9 Infamous Feuds Behind Oscar-Nominated Movies

Ben Arnold

Oscar-nominated movies may bathe themselves in glory, but in many cases, such glory was hard won. Particularly when there’s feuding going on when the director says cut.

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Chinatown - Faye Dunaway Vs Roman Polanski

Nominated for: Everything, more or less

Roman Polanski was a notoriously irascible fellow behind the camera back in the day. His leading lady in classic noir ‘Chinatown’ Faye Dunaway was no slouch in the attitude department either, Polanski calling her ‘a gigantic pain in the ass’, proffering that she displayed ‘certifiable proof of insanity’.

It’s claimed he forcibly plucked a hair from her head because is was catching light and spoiling a shot, but she gave as good as she got.

Myth has it that when he refused to allow her a toilet break, she filled up a cup with urine and threw it in his face.

Never mention this to her though. Guardian film writer Xan Brooks was thrown out of an interview with her for daring even to ask about it.

Batman Forever - Joel Schumacher Vs Val Kilmer/Tommy Lee Jones

Nominated for: Cinematography and Sound

It’s no one’s favourite Batman movie, which must make the fact that the on-set atmosphere was toxic an additional thorn in the side of its director Joel Schumacher.

Schumacher branded Kilmer, who had just taken over the role of Bruce Wayne from Michael Keaton, as ‘childish and impossible’ over his behaviour, which involved being rude to crew-members. When he was called on it, Kilmer reportedly refused to speak to Schumacher for two weeks.

The notoriously grumpy Jones, who was playing Harvey Dent, wasn’t much fun to be around either, having got off on the wrong foot with Jim Carrey, who was playing The Riddler.

"Jim Carrey was a gentleman, and Tommy Lee was threatened by him. I’m tired of defending overpaid, overprivileged actors. I pray I don’t work with them again," said Schumacher.

The Birds - Tippi Hedren Vs Alfred Hitchcock

Nominated for: Special effects

A most contentious relationship was that between Alfred Hitchcock and his muse Tippi Hedren (the volatility of which was documented in the 2012 HBO biopic ‘The Girl’).

Hedren says that the tyrannical director, who it’s claimed was infatuated with her, made her life a ‘living hell’ on set. She tells of how instead of using mechanical birds in the infamously claustrophobic attic scene, Hitchcock used real birds instead, handlers hurling them at her for a shoot that lasted a week.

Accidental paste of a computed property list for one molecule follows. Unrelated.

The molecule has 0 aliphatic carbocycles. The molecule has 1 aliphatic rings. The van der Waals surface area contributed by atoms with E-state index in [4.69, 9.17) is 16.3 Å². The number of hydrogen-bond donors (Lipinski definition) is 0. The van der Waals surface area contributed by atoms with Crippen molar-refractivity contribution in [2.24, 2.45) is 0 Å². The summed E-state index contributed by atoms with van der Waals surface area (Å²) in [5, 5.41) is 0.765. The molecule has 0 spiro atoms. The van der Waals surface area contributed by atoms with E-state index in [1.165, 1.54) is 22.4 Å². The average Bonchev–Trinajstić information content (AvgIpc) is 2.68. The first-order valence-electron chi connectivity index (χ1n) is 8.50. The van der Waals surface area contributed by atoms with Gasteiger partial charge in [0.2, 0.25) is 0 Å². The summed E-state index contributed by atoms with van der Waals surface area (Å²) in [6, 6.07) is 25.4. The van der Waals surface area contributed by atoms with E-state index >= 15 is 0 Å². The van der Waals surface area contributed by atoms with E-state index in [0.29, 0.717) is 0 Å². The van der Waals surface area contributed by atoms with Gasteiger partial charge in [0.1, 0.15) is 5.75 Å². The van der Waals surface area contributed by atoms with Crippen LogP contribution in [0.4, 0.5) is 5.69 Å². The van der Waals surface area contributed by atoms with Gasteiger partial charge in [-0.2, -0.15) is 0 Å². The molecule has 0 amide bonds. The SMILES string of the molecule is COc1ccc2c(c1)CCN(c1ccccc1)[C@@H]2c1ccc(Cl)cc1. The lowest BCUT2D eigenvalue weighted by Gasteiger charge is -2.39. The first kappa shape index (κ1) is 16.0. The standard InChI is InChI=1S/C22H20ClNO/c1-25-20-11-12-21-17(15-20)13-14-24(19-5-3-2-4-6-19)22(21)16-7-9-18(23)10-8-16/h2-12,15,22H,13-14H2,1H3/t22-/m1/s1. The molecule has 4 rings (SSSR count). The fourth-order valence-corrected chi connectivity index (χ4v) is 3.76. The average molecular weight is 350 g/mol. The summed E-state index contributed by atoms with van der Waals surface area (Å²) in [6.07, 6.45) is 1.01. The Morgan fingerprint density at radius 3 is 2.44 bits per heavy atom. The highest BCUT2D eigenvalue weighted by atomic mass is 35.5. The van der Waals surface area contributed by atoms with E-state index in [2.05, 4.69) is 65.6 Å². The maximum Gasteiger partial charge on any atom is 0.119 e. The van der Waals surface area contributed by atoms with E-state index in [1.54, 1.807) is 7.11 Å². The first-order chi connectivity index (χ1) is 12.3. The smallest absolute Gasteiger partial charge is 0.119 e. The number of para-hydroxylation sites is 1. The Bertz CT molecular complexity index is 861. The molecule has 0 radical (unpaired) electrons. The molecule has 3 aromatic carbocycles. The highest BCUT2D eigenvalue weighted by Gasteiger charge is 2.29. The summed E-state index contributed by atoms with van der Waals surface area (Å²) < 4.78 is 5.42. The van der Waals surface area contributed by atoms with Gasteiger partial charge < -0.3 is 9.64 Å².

She finally collapsed, bleeding and hysterical, and had to be put under the care of a doctor. “I got over Hitchcock a long time ago because I wasn’t going to allow my life to be ruined because of it,” she said in 2012. “It was like I was in a mental prison, but now it has no effect on me. I did what I had to do to deal with it.”

Dancer In The Dark - Bjork Vs Lars von Trier

Nominated for: Best Song

The set of the bleak drama ‘Dancer In The Dark’ was described as ‘a war zone’, the inexperienced singer-turned-actress frequently clashing with the eccentric auteur.

"I met Björk one day and instead of saying hello she spat on the ground," said von Trier, though later she asked if she could write a song in his honour. "It was so absurd, because of the violent hostility that we had been through. It was so completely crazy."

He added that working with her was ‘like dealing with terrorists’, notably when she left the set for four days, before returning with a manifesto of demands.

Bjork has countered, saying: “[Von Trier] needs a female to provide his work soul. And he envies them and hates them for it. So he has to destroy them during the filming. And hide the evidence.”

The Truth - Henri-Georges Clouzot Vs Brigitte Bardot

Nominated for: Best foreign language film

The drama off-camera that surrounded The Truth was akin to soap opera.

Clouzot was known for his aggressive directing style - and on occasion slapping actresses - with claims he forced Bardot to drink whiskey and take tranquillizers so that she looked sufficiently ‘out of it’ to give a realistic performance.